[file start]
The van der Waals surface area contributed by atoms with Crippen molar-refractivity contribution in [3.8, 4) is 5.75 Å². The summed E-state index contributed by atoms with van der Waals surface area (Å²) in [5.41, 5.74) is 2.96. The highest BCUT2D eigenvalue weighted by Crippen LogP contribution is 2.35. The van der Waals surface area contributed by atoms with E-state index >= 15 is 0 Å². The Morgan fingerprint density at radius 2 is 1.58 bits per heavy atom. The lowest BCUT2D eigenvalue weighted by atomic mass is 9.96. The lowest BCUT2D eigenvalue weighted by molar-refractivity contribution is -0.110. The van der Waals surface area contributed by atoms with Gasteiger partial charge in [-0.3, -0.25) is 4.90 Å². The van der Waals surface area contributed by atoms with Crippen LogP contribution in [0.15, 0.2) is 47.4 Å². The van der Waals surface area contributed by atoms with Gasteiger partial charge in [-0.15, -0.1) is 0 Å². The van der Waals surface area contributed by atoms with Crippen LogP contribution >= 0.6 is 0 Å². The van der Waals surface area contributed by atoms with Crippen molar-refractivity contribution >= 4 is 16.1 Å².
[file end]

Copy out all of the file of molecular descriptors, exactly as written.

The van der Waals surface area contributed by atoms with Crippen molar-refractivity contribution in [3.8, 4) is 5.75 Å². The summed E-state index contributed by atoms with van der Waals surface area (Å²) in [5.41, 5.74) is 2.96. The highest BCUT2D eigenvalue weighted by Crippen LogP contribution is 2.35. The van der Waals surface area contributed by atoms with E-state index >= 15 is 0 Å². The Morgan fingerprint density at radius 2 is 1.58 bits per heavy atom. The lowest BCUT2D eigenvalue weighted by atomic mass is 9.96. The lowest BCUT2D eigenvalue weighted by molar-refractivity contribution is -0.110. The van der Waals surface area contributed by atoms with Gasteiger partial charge in [-0.3, -0.25) is 4.90 Å². The van der Waals surface area contributed by atoms with Crippen LogP contribution in [0.15, 0.2) is 47.4 Å². The van der Waals surface area contributed by atoms with Gasteiger partial charge in [-0.15, -0.1) is 0 Å². The van der Waals surface area contributed by atoms with Crippen LogP contribution >= 0.6 is 0 Å². The van der Waals surface area contributed by atoms with Crippen molar-refractivity contribution >= 4 is 16.1 Å².